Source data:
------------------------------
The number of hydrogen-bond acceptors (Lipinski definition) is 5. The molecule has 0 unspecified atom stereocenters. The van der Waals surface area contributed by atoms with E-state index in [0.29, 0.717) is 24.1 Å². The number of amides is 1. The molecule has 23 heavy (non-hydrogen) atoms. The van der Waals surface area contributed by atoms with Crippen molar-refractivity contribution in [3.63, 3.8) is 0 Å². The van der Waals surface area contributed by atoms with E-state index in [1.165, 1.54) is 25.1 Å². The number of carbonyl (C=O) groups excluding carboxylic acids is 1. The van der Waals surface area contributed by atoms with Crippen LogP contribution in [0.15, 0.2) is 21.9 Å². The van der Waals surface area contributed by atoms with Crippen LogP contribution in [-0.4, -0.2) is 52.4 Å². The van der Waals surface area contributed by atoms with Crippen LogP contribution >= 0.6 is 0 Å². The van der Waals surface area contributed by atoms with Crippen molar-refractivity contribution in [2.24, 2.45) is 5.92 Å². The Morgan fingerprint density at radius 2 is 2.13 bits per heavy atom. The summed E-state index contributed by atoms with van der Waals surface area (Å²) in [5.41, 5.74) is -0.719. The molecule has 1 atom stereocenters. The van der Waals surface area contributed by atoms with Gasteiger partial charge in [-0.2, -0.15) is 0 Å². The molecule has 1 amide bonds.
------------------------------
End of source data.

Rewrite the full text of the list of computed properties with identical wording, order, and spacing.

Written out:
The number of hydrogen-bond acceptors (Lipinski definition) is 5. The molecule has 0 unspecified atom stereocenters. The van der Waals surface area contributed by atoms with E-state index in [0.29, 0.717) is 24.1 Å². The number of amides is 1. The molecule has 23 heavy (non-hydrogen) atoms. The van der Waals surface area contributed by atoms with Crippen molar-refractivity contribution in [3.63, 3.8) is 0 Å². The van der Waals surface area contributed by atoms with E-state index in [1.165, 1.54) is 25.1 Å². The number of carbonyl (C=O) groups excluding carboxylic acids is 1. The van der Waals surface area contributed by atoms with Crippen LogP contribution in [0.15, 0.2) is 21.9 Å². The van der Waals surface area contributed by atoms with Crippen LogP contribution in [-0.4, -0.2) is 52.4 Å². The van der Waals surface area contributed by atoms with Crippen LogP contribution >= 0.6 is 0 Å². The van der Waals surface area contributed by atoms with Crippen molar-refractivity contribution in [2.24, 2.45) is 5.92 Å². The Morgan fingerprint density at radius 2 is 2.13 bits per heavy atom. The summed E-state index contributed by atoms with van der Waals surface area (Å²) in [5.41, 5.74) is -0.719. The molecule has 1 atom stereocenters. The van der Waals surface area contributed by atoms with Gasteiger partial charge in [-0.2, -0.15) is 0 Å². The molecule has 1 amide bonds.